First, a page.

A first for Pompe disease
Granted for AT-GAA, this is the first Breakthrough Therapy Designation (BTD) for a second generation Lysosomal Storage Disorder therapy, and the first for an investigational treatment in Pompe Disease.
AT-GAA is a novel treatment consisting of ATB200, a unique recombinant human acid alpha-glucosidase (rhGAA) enzyme with optimized carbohydrate structures, co-administered with AT2221, a pharmacological chaperone.
What Breakthrough Therapy Designation means
Breakthrough Therapy Designation was instituted by the Food and Drugs Administration (FDA) in 2012 to expedite the development of drugs that target serious conditions. To receive BTD there must be preliminary clinical evidence indicating that the drug may demonstrate substantial improvement over available therapies. The designation includes Fast Track program features, and more intensive FDA guidance and discussion. The BTD will facilitate multidisciplinary, comprehensive discussions of the AT-GAA development program with the FDA, including planned clinical trials and plans for expediting manufacturing development strategy.
The BTD for AT-GAA is based on clinical efficacy results from the ongoing ATB200-02 Phase 1/2 clinical study, including improvements in six-minute walk distance in late onset Pompe patients and comparison to natural history of treated patients.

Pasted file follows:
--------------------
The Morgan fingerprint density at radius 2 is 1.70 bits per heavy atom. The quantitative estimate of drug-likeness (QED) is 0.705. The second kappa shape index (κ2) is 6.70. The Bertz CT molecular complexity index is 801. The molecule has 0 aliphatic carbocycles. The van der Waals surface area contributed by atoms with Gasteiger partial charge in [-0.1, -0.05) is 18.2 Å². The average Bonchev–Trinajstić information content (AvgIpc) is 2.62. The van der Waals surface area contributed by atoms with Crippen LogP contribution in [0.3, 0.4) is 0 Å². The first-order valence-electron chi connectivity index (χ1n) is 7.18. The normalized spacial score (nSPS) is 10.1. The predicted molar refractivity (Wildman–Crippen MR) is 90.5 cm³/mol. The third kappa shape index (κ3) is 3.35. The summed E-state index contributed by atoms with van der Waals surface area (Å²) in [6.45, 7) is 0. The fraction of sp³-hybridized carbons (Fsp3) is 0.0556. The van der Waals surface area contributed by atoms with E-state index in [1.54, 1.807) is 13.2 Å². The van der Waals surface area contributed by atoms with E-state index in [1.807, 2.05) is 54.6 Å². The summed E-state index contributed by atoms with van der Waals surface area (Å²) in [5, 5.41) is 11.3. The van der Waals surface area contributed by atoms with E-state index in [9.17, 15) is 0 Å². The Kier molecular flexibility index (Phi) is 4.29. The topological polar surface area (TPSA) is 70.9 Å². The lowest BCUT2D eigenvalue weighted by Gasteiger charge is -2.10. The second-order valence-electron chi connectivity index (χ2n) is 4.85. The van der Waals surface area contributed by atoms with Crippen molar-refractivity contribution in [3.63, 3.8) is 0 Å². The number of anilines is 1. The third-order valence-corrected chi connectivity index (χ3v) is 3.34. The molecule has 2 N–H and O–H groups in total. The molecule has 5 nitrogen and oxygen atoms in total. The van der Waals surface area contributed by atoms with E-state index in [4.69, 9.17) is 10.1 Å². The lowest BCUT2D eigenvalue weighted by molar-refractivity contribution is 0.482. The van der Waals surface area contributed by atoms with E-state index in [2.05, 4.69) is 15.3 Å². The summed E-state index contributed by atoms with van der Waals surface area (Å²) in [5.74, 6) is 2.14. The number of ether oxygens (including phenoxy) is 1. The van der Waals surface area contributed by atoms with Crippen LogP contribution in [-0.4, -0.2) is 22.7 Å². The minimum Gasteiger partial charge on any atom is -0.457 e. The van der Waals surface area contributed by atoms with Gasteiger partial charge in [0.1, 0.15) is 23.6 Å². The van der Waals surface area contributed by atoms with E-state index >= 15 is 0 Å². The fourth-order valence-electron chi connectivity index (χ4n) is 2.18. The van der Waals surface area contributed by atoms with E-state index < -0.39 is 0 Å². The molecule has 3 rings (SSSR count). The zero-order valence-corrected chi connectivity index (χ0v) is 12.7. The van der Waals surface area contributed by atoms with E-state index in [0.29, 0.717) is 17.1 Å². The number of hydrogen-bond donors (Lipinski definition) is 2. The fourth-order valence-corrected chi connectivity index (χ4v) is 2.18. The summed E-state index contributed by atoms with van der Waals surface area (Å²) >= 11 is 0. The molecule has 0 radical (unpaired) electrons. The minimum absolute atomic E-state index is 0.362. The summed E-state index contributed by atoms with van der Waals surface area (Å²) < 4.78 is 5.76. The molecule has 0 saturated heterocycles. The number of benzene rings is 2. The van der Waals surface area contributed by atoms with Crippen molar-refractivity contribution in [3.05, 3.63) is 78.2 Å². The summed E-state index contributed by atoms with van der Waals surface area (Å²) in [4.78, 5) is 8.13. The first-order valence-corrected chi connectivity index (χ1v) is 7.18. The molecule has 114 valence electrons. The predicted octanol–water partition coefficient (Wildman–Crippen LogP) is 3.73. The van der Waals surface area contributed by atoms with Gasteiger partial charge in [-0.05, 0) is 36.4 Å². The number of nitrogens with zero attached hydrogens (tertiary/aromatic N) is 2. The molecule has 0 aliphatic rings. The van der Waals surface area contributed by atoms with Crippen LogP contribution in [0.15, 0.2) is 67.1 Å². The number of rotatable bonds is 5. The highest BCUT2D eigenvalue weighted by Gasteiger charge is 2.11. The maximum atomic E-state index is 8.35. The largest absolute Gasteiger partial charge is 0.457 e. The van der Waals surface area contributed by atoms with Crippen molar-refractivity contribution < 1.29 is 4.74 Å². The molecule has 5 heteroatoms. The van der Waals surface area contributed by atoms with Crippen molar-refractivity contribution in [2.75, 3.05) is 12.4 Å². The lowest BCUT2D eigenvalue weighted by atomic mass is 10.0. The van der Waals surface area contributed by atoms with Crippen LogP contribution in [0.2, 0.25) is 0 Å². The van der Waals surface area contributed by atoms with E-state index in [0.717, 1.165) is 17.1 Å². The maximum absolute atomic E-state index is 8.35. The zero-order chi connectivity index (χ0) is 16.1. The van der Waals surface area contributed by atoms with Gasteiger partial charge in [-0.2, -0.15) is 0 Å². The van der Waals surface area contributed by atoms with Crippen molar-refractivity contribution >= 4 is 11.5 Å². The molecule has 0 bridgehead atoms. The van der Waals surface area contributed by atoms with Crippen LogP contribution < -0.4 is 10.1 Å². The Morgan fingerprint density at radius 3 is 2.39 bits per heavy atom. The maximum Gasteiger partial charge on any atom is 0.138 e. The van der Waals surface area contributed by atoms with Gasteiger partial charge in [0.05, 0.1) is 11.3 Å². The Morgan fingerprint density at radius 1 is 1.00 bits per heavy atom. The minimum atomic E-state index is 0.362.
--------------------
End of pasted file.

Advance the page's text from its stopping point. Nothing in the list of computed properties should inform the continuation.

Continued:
Support for advance as quickly as possible
John Crowley, Chairman and Chief Executive Officer of Amicus Therapeutics, stated, “We have been very pleased with the level of collaboration among the Amicus team, physicians, patients and the FDA in advancing AT-GAA. This BTD, together with our results from the Phase 2 study and ongoing PROPEL pivotal study, support our strategy to advance AT-GAA as quickly as possible with the potential to become the new standard of care for all persons living with Pompe disease.”
Amicus expects that the pivotal PROPEL study (also referred to as ATB200-03) will be needed to support full approval of AT-GAA. Based on regulatory feedback from both the U.S. FDA and the European Medicines Agency (EMA), the Company expects the AT-GAA development plan, including a planned pediatric study, to support a broad indication, for ERT-switch and treatment-naïve Pompe patients.